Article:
Other common names: Koeyoshi Long Crower; Koeyoshi Long-Crower
The Koeyoshi Long Crower is a breed of long crower gamefowl created in Japan in the 1700's. The Koeyoshi Longcrower was created by crossing and backcrossing Shamo Chickens and the Tomaru longcrowers. This gave the Koeyoshi the longest crowing sound of all chickens (up to 25 seconds have been recorded). The Koeyoshi has a deep long crow made from a closed beak.
They descended from the Indonesian Ayam Pelung long crower and was introduce to Britain and Germany in the 1980s and now there is a British standard for the breed. They have long tail feathers and are not as upright as other gamefowl, unless they have recently been outbred with Shamo.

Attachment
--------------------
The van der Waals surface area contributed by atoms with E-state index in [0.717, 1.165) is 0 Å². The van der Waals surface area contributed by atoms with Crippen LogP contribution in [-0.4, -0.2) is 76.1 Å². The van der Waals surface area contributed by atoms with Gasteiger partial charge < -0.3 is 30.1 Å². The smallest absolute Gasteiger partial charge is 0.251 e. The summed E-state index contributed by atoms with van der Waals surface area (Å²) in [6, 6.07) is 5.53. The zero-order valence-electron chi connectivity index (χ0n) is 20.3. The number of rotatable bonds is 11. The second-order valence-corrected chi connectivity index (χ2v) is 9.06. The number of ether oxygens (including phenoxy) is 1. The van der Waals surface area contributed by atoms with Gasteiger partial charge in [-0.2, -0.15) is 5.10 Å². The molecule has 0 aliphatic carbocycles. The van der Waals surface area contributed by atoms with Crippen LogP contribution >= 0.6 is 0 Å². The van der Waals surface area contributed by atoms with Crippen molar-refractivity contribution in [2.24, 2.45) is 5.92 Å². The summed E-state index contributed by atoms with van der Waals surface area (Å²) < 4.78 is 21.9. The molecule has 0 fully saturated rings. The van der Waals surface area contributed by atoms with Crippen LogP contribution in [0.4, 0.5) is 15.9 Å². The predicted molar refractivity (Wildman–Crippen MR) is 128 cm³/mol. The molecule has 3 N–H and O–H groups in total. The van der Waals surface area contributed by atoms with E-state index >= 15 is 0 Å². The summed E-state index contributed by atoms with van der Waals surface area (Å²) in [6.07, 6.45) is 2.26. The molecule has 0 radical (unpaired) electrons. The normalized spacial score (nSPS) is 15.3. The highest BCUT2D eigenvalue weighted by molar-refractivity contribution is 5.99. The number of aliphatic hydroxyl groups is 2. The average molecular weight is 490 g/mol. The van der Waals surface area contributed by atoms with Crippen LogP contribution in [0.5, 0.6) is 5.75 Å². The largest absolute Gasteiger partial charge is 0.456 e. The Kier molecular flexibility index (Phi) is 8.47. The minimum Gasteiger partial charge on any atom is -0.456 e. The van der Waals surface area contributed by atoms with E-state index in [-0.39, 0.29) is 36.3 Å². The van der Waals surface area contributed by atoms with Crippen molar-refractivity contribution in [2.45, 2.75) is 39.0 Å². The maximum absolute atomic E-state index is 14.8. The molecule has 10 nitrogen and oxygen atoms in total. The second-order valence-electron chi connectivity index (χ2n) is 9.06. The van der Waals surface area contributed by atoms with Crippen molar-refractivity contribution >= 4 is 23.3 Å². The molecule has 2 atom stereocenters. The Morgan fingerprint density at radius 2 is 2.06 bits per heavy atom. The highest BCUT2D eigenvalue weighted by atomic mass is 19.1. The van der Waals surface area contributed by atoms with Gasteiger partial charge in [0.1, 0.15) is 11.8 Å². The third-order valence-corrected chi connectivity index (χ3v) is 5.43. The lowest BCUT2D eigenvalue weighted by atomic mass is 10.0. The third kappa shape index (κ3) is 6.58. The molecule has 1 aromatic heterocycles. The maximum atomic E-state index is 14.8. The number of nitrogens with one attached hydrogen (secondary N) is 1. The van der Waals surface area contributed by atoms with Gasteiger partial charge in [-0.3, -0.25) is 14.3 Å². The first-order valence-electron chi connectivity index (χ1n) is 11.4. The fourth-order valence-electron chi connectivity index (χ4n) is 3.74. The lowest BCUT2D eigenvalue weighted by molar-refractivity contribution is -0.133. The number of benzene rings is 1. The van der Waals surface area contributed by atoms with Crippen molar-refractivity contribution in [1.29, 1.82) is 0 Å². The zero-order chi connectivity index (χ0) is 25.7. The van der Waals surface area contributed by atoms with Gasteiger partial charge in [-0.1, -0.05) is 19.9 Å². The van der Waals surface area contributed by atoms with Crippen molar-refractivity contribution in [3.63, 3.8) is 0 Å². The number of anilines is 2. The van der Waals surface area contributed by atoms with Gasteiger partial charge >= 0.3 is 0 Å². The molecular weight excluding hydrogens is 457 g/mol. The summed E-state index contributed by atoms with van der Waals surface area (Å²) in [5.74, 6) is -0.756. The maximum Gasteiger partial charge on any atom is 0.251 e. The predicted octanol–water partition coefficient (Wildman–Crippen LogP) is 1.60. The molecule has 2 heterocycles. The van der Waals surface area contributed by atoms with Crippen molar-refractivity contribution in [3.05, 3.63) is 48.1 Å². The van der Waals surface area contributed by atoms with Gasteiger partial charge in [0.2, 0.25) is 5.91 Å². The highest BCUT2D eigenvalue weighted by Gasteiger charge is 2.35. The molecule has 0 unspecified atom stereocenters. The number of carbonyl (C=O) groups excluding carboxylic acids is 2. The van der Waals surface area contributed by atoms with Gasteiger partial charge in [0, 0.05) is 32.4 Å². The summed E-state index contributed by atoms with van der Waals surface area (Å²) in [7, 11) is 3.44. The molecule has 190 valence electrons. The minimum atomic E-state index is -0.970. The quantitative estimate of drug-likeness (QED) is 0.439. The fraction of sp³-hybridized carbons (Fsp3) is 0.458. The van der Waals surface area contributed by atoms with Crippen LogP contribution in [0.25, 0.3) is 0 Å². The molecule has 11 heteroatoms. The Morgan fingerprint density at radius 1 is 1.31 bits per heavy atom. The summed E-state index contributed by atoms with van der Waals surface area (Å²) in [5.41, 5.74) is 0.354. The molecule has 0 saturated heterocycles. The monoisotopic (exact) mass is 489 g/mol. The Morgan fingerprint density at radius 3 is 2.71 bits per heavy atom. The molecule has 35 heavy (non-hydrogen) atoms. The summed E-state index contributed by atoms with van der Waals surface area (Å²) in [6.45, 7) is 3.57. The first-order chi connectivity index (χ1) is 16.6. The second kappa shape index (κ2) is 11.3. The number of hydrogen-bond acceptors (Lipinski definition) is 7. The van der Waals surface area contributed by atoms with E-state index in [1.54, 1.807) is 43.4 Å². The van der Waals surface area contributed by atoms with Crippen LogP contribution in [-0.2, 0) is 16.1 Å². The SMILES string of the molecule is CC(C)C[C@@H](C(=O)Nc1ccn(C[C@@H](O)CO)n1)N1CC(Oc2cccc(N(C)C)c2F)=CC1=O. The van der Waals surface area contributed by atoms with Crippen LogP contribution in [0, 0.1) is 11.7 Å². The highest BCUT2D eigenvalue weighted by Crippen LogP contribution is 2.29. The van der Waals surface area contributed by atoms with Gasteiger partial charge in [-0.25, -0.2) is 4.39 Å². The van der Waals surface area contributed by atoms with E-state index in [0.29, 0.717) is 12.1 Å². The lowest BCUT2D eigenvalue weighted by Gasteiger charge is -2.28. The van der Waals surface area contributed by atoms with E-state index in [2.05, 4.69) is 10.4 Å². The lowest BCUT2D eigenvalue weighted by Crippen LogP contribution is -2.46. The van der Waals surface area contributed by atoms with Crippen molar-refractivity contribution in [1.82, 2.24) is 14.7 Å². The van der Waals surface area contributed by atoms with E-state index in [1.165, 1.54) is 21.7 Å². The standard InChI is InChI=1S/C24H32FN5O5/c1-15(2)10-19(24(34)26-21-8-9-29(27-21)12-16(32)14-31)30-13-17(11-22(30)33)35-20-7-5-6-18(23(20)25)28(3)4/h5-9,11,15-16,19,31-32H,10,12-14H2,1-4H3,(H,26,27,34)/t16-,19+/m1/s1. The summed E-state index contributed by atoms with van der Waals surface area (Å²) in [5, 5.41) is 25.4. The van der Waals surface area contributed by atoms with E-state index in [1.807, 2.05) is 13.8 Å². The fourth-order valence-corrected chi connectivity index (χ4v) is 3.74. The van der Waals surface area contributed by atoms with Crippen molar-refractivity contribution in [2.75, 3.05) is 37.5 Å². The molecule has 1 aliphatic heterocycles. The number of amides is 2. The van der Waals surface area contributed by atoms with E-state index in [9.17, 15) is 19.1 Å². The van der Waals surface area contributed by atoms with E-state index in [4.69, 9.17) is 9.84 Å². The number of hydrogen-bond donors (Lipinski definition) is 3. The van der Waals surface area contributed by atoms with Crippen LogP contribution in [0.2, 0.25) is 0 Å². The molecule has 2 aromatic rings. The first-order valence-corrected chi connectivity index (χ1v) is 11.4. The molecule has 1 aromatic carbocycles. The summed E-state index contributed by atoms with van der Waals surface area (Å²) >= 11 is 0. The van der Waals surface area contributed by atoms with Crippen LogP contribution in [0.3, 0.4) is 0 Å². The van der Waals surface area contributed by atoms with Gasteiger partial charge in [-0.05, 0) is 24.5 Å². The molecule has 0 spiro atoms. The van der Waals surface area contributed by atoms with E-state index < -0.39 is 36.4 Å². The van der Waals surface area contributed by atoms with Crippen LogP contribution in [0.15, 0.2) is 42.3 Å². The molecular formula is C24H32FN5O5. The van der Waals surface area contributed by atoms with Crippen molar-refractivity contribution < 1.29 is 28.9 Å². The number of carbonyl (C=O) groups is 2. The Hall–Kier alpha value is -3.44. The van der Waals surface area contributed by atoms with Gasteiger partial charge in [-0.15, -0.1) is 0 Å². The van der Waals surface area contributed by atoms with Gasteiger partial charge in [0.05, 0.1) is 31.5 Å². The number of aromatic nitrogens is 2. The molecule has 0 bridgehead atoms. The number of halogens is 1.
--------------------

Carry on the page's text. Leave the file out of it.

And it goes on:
In Japanese, Koeyoshi means 'beautiful voice'.
Varieties (Pea Comb): Goshiki
Uses: Long Crowing, Ornamental
Weight: 6.5 - 10 lbs
Personality: Despite its fearsome appearance, the Koeyoshi is actually one of the most peaceful, gentle and tame of all chicken breeds. They like to be hand fed and will run up as soon as you approach their pens. Though extremely difficult to source, these would make an excellent pet.
Preferred Climate: Any
Handles confinement: Yes, but large pens only.
Egg production: Good (3/week)
What else you should know:
Many eggs are sterile and a large number of eggs need to be hatched to gain birds that develop to maturity. The breed is also highly inbred and and there has been some recent outbreeding with the Shamo to try and improve the genetics.
Koeyoshi are unusual in that the rooster changes its plumage colour after the breeding season (a feature retained from the ancestral jungle fowl).